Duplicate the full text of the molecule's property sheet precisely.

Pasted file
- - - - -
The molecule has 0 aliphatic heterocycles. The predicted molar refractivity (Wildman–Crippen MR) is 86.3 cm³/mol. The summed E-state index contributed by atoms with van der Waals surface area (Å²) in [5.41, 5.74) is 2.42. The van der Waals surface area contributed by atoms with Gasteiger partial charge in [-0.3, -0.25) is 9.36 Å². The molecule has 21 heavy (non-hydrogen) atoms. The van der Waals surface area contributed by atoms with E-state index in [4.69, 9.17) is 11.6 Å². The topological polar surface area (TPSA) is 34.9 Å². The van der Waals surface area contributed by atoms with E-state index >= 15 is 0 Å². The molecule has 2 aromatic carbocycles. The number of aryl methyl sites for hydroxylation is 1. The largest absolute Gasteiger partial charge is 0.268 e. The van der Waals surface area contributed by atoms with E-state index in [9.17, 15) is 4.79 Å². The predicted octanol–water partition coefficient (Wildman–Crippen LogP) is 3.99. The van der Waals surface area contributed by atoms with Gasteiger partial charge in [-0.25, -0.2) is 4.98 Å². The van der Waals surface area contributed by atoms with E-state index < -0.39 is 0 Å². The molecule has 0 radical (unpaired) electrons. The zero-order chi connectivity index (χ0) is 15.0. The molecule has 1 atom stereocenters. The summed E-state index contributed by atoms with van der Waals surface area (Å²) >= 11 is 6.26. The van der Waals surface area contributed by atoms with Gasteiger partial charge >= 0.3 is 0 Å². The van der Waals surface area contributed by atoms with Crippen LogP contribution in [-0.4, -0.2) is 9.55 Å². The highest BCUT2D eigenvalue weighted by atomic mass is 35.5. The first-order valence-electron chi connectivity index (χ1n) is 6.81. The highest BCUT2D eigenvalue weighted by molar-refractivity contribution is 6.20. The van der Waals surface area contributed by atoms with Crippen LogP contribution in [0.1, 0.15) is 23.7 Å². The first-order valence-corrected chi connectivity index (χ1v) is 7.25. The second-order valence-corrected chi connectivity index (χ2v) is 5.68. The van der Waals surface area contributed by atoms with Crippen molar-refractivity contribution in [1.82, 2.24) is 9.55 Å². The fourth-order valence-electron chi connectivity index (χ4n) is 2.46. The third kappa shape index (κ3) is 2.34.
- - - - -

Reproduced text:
The molecule has 0 aliphatic heterocycles. The predicted molar refractivity (Wildman–Crippen MR) is 86.3 cm³/mol. The summed E-state index contributed by atoms with van der Waals surface area (Å²) in [5.41, 5.74) is 2.42. The van der Waals surface area contributed by atoms with Gasteiger partial charge in [-0.3, -0.25) is 9.36 Å². The molecule has 21 heavy (non-hydrogen) atoms. The van der Waals surface area contributed by atoms with E-state index in [4.69, 9.17) is 11.6 Å². The topological polar surface area (TPSA) is 34.9 Å². The van der Waals surface area contributed by atoms with E-state index >= 15 is 0 Å². The molecule has 2 aromatic carbocycles. The number of aryl methyl sites for hydroxylation is 1. The largest absolute Gasteiger partial charge is 0.268 e. The van der Waals surface area contributed by atoms with E-state index in [9.17, 15) is 4.79 Å². The predicted octanol–water partition coefficient (Wildman–Crippen LogP) is 3.99. The van der Waals surface area contributed by atoms with Gasteiger partial charge in [-0.25, -0.2) is 4.98 Å². The van der Waals surface area contributed by atoms with E-state index < -0.39 is 0 Å². The molecule has 0 radical (unpaired) electrons. The zero-order chi connectivity index (χ0) is 15.0. The molecule has 1 atom stereocenters. The summed E-state index contributed by atoms with van der Waals surface area (Å²) >= 11 is 6.26. The van der Waals surface area contributed by atoms with Gasteiger partial charge >= 0.3 is 0 Å². The van der Waals surface area contributed by atoms with Crippen LogP contribution in [-0.4, -0.2) is 9.55 Å². The highest BCUT2D eigenvalue weighted by atomic mass is 35.5. The first-order valence-electron chi connectivity index (χ1n) is 6.81. The highest BCUT2D eigenvalue weighted by molar-refractivity contribution is 6.20. The van der Waals surface area contributed by atoms with Crippen LogP contribution in [0.1, 0.15) is 23.7 Å². The first-order valence-corrected chi connectivity index (χ1v) is 7.25. The second-order valence-corrected chi connectivity index (χ2v) is 5.68. The van der Waals surface area contributed by atoms with Crippen molar-refractivity contribution in [1.82, 2.24) is 9.55 Å². The fourth-order valence-electron chi connectivity index (χ4n) is 2.46. The third kappa shape index (κ3) is 2.34.